The Netherlands may have escaped the floods partly through better preparedness
Thank you for choosing Automatic Translation. Currently we are offering translations from English into French and German, with more translation languages to be added in the near future. Please be aware that these translations are generated by a third party AI software service. While we have found that the translations are mostly correct, they may not be perfect in every case. To ensure the information you read is correct, please refer to the original article in English. If you find an error in a translation which you would like to bring to our attention, it would help us greatly if you let us know. We can correct any text or section, once we are aware of it. Please do not hesitate to contact our webmaster to let us know of any translation errors.
The Netherlands has lived with dykes protecting the country from rising sea levels for centuries. While struck very hard by Storm Bernd, the Netherlands managed to escape the floods without any deaths, perhaps thanks to being more aware and better prepared.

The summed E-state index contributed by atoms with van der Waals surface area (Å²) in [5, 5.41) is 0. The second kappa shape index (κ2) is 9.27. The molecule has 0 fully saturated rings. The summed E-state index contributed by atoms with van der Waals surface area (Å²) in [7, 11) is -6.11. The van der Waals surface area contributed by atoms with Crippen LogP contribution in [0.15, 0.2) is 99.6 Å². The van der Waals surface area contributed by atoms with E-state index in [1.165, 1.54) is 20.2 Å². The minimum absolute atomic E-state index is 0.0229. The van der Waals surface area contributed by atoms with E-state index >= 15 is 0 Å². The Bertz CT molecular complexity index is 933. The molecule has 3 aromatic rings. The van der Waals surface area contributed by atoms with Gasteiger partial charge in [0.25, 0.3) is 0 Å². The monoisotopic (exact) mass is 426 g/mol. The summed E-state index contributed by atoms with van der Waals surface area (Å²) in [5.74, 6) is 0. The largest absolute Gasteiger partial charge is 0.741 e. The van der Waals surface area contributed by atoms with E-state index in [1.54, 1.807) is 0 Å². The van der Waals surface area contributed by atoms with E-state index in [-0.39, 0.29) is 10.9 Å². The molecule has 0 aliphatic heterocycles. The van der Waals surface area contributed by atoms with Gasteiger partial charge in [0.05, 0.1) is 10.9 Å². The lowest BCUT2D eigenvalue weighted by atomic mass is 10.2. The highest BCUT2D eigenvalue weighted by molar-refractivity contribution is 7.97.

Nearly 200 people lost their lives in connection with the recent floods in Belgium and Germany. The devastation is also great in parts of the Netherlands, but despite this, there are no reports of fatalities
"It is generally known that our level of protection is higher than that of our neighboring countries", says hydrology professor Jeroen Aerts, Head of the Department of Water and Climate Risks at Vrije University in Amsterdam, to Swedish SVT.
Following the floods, several researchers have sharply criticized Germany's disaster management.
"This many people should not die in floods in 2021. We have the technology to issue early warnings. Measures must be taken so that it does not happen again", stated hydrology professor Hannah Cloke last week.
Jeroen Aerts shares the view that neighboring countries could have handled the disaster better, especially when it comes to long-term planning of buildings.
"Many of these villages are located in places where simply no one should build at all", he says.
However, there may also be other reasons why the Netherlands succeeded so well with its disaster management. The geographical location, being more "downriver" from the worst rain, the political system and also the Netherland´s history of living under constant threat of flooding, may all have played a role.
According to Jeroen Aerts, the political system in the Netherlands is unique in that momey is always earmarked towards protecting and maintaining the Dutch dikes.
"In other countries, the sense of urgency peakes right after something happens, and money is set aside for some time. Then, after about three years, people forget and start building again in areas that aren´t safe. The Dutch level of awareness regarding the risks of flooding is continually very high".